Waltham St. Lawrence
Olds Pubs & Publishers
The earliest residents of Waltham St Lawrence seem to have lived on Weycock Hill, between the village and Kiln Green. The name stems from Weg-Cocc meaning Wayside Hillock. Despite the later appendage of the word hill, there is not much of an incline there. The ‘way’ would be the Roman Camlet Way, running from St Albans (Verulamium) to Silchester (Calleva) which passed close by. The hillock was probably all that remained to show where a Roman temple had once stood. This was a vast octagonal building, excavated in the late 19th century, which can still be easily identified by aerial photography. Associated finds have led to the suggestion that it was dedicated to the Roman goddess, Vesta, or her Celtic equivalent. There would have been a substantial settlement nearby, full of shops and hotels for visiting pilgrims. This is reflected in the name of the parish, Waltham. Despite alternative interpretations being popular, the name almost certainly stems from Wealt-Ham, referring to the Dilapidated Homes of the Romans that the incoming Anglo-Saxons discovered. St Lawrence is the church dedication: hence the village’s ancient alternative name of Lawrence Waltham.
Traditionally, the north doorway of the church is called the Devil’s Door. It is said that when the vicar enters the church’s south door, the Devil exits through the north and into his shadowy side of the churchyard. Outside the southern lychgate is the old wooden pound for stray animals – a rare survival in Berkshire. The beautiful old Bell Inn nearby is also unusual for this area. It is a fine example of a medieval ‘Wealden’ hall-house, usually found in Sussex. It was given to the church by the prominent 16th century publisher, Ralph Newbery, who lived at Beenham’s Heath. He rose to become Master of the Royal Printing House and many of the family from Waltham were subsequently publishers and booksellers in St Paul’s Churchyard in London. John Newbery, a descendant of Ralph’s brother, is known as the ‘Father of Children’s Literature’ as he published the first ever range of books for children in the mid-18th century. He is particularly revered in the United States, where the John Newbery Medal is awarded each year for the “most distinguished contribution to American literature for children”. He was born in Waltham St Lawrence and started out publishing the Reading Mercury newspaper in Reading Market Place before moving to London. He is buried beneath a prominent tomb chest in Waltham St Lawrence Churchyard.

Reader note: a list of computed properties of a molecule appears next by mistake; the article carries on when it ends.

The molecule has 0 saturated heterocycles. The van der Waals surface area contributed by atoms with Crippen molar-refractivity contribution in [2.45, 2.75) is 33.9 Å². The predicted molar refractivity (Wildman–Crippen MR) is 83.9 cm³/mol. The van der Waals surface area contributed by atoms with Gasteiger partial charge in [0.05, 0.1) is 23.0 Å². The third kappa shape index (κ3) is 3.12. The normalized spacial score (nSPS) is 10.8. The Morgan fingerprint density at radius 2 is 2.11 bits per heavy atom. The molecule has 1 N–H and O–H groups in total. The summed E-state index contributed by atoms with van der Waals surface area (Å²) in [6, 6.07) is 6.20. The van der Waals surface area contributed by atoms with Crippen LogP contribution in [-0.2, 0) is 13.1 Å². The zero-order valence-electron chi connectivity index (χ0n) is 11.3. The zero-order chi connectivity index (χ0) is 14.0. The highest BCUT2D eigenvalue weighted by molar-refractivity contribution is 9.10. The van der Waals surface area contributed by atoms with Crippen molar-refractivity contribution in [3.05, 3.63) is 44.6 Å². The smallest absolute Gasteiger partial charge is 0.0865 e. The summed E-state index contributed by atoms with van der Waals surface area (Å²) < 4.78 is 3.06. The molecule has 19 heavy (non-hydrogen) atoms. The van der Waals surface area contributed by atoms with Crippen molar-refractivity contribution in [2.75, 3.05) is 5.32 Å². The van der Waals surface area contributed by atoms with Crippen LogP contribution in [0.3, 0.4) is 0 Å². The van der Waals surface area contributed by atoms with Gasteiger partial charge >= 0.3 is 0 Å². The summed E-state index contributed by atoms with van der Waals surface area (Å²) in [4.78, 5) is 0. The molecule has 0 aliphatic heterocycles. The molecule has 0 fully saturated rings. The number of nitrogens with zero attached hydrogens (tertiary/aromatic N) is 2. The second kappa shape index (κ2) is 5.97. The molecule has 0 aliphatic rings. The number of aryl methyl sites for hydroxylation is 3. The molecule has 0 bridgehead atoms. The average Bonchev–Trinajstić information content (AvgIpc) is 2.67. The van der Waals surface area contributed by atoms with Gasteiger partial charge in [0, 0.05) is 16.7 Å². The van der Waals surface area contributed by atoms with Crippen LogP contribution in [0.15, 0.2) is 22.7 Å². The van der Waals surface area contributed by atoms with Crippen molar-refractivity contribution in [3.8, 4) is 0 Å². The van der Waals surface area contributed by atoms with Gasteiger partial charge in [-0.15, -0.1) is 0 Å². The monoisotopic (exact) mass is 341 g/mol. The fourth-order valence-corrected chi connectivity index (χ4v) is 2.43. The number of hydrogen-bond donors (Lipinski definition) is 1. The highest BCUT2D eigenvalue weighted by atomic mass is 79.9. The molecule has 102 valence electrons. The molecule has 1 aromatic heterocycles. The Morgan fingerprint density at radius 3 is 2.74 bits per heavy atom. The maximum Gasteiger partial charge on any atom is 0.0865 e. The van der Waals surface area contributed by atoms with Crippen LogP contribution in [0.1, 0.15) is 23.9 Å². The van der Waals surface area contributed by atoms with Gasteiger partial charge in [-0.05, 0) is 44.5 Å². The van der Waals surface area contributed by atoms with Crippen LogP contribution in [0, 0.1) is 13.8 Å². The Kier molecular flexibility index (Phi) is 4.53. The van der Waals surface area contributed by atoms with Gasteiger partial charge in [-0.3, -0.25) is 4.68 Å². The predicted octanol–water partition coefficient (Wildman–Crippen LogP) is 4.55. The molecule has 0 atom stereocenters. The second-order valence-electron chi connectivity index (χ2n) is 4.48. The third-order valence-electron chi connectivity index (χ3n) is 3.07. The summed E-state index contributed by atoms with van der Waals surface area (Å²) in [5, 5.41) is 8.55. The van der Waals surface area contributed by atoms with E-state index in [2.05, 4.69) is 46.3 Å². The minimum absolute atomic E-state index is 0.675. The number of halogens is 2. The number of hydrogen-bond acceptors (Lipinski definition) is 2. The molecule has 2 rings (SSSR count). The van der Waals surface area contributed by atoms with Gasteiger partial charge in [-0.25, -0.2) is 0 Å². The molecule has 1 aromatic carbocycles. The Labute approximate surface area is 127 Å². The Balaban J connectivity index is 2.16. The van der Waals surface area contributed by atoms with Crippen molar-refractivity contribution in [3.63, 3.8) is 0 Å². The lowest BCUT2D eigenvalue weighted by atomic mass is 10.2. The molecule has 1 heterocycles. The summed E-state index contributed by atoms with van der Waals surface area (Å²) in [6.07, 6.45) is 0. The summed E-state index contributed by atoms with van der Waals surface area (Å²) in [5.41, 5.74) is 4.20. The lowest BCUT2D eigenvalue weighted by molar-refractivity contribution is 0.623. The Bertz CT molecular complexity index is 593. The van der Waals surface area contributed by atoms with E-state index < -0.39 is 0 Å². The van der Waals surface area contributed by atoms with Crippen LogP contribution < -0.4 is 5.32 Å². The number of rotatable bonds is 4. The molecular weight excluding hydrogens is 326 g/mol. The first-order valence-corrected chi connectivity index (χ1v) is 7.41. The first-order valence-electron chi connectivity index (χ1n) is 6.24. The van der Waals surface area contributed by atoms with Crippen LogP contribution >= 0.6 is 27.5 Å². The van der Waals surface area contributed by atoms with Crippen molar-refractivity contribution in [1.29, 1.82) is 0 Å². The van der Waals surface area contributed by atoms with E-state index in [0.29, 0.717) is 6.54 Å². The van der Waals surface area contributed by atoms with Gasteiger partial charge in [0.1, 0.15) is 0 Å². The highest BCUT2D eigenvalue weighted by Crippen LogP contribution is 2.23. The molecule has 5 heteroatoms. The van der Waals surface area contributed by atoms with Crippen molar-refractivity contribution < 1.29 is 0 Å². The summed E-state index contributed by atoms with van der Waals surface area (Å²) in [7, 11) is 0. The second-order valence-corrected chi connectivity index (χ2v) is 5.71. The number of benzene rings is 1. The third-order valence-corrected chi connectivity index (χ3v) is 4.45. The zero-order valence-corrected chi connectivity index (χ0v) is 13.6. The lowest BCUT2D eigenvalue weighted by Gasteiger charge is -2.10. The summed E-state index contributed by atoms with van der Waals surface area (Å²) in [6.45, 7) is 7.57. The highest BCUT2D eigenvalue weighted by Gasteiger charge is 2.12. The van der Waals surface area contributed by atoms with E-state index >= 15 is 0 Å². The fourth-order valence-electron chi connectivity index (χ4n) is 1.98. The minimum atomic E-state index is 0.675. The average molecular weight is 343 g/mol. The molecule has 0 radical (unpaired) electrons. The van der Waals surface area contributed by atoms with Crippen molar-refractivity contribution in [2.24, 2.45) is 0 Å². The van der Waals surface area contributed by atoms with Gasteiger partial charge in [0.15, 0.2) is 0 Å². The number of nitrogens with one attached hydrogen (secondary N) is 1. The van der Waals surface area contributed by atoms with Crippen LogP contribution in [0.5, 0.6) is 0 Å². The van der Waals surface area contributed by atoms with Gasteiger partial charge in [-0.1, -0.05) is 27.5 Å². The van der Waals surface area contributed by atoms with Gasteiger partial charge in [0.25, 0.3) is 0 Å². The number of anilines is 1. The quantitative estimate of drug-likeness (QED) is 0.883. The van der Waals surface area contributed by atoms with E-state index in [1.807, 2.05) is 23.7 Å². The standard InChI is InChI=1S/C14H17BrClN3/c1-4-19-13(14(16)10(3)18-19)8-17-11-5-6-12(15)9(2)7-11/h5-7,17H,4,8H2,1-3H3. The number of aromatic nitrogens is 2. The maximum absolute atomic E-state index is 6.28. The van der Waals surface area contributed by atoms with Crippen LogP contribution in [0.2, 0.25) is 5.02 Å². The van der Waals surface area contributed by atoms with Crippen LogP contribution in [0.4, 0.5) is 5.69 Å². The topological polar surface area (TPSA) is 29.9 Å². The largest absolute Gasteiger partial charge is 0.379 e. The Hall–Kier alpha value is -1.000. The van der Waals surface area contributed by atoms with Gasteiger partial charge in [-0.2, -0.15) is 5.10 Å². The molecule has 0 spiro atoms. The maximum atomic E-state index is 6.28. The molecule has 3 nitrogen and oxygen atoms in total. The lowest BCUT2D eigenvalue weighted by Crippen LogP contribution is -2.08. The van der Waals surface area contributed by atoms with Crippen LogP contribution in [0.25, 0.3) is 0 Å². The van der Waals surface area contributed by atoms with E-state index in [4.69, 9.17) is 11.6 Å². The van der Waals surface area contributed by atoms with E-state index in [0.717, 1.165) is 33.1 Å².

The parish registers show burials of soldiers from both sides during the Civil War, for there was supposedly a skirmish of some kind at Beenham’s Heath. The village was certainly deeply divided at this time: Richard Neville, the lord of the manor, was a royalist while his own brother was a staunch parliamentarian.
The Nevilles were descendants of the Barons Bergavenny and, through them, of the great Neville family of County Durham (and Bisham). They lived at Billingbear Park, just within the southern bounds of the parish, which Henry Neville built in 1567. His son and namesake was a famous Elizabethan diplomat who had a monopoly on manufacturing British cannon. Both father and son feature on the former’s fine kneeling-figured mural monument in the parish church, though their house is no more.
Read more history of
Waltham St. Lawrence and other settlements in the parish in David Nash Ford's book, 'East Berkshire Town and
|© Nash Ford Publishing 2001; Revised 2020. All Rights Reserved.|